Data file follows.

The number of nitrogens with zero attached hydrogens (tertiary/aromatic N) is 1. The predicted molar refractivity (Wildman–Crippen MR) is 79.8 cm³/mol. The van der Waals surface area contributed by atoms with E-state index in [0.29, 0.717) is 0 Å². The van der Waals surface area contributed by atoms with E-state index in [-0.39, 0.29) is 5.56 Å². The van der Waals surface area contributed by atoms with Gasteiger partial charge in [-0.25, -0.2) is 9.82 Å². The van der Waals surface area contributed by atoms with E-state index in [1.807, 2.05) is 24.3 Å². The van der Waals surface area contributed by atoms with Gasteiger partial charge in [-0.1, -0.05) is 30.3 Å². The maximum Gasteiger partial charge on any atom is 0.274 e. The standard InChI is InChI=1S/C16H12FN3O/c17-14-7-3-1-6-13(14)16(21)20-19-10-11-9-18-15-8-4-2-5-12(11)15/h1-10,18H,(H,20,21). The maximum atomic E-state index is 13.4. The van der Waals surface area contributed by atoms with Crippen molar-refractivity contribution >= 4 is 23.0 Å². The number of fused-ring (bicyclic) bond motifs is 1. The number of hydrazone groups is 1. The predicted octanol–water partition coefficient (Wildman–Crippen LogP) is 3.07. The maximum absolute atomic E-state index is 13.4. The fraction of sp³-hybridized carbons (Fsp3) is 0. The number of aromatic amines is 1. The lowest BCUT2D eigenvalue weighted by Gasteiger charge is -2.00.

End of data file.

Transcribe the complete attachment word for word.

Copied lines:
The number of nitrogens with zero attached hydrogens (tertiary/aromatic N) is 1. The predicted molar refractivity (Wildman–Crippen MR) is 79.8 cm³/mol. The van der Waals surface area contributed by atoms with E-state index in [0.29, 0.717) is 0 Å². The van der Waals surface area contributed by atoms with E-state index in [-0.39, 0.29) is 5.56 Å². The van der Waals surface area contributed by atoms with Gasteiger partial charge in [-0.25, -0.2) is 9.82 Å². The van der Waals surface area contributed by atoms with E-state index in [1.807, 2.05) is 24.3 Å². The van der Waals surface area contributed by atoms with Gasteiger partial charge in [-0.1, -0.05) is 30.3 Å². The maximum Gasteiger partial charge on any atom is 0.274 e. The standard InChI is InChI=1S/C16H12FN3O/c17-14-7-3-1-6-13(14)16(21)20-19-10-11-9-18-15-8-4-2-5-12(11)15/h1-10,18H,(H,20,21). The maximum atomic E-state index is 13.4. The van der Waals surface area contributed by atoms with Crippen molar-refractivity contribution >= 4 is 23.0 Å². The number of fused-ring (bicyclic) bond motifs is 1. The number of hydrazone groups is 1. The predicted octanol–water partition coefficient (Wildman–Crippen LogP) is 3.07. The maximum absolute atomic E-state index is 13.4. The fraction of sp³-hybridized carbons (Fsp3) is 0. The number of aromatic amines is 1. The lowest BCUT2D eigenvalue weighted by Gasteiger charge is -2.00.